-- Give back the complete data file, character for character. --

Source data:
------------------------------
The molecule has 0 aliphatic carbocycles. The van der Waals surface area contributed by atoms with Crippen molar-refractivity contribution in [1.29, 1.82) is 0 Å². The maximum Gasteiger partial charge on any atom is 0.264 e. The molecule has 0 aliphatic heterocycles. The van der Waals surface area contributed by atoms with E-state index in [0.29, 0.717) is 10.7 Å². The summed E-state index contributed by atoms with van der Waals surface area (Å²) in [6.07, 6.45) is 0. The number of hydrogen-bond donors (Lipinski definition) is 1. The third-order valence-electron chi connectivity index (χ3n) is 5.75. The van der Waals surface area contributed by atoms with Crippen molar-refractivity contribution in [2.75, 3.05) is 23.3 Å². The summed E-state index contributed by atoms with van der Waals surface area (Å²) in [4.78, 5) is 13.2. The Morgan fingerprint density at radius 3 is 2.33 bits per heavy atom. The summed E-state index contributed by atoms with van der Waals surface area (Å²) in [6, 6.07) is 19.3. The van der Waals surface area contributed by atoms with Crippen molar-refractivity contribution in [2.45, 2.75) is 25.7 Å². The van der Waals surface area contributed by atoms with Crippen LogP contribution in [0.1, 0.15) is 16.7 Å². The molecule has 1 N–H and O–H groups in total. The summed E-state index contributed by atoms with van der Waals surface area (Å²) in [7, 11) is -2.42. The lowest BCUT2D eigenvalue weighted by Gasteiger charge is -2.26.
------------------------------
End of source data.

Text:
The molecule has 0 aliphatic carbocycles. The van der Waals surface area contributed by atoms with Crippen molar-refractivity contribution in [1.29, 1.82) is 0 Å². The maximum Gasteiger partial charge on any atom is 0.264 e. The molecule has 0 aliphatic heterocycles. The van der Waals surface area contributed by atoms with E-state index in [0.29, 0.717) is 10.7 Å². The summed E-state index contributed by atoms with van der Waals surface area (Å²) in [6.07, 6.45) is 0. The number of hydrogen-bond donors (Lipinski definition) is 1. The third-order valence-electron chi connectivity index (χ3n) is 5.75. The van der Waals surface area contributed by atoms with Crippen molar-refractivity contribution in [2.75, 3.05) is 23.3 Å². The summed E-state index contributed by atoms with van der Waals surface area (Å²) in [4.78, 5) is 13.2. The Morgan fingerprint density at radius 3 is 2.33 bits per heavy atom. The summed E-state index contributed by atoms with van der Waals surface area (Å²) in [6, 6.07) is 19.3. The van der Waals surface area contributed by atoms with Crippen molar-refractivity contribution in [2.45, 2.75) is 25.7 Å². The van der Waals surface area contributed by atoms with Crippen LogP contribution in [0.1, 0.15) is 16.7 Å². The molecule has 1 N–H and O–H groups in total. The summed E-state index contributed by atoms with van der Waals surface area (Å²) in [7, 11) is -2.42. The lowest BCUT2D eigenvalue weighted by Gasteiger charge is -2.26.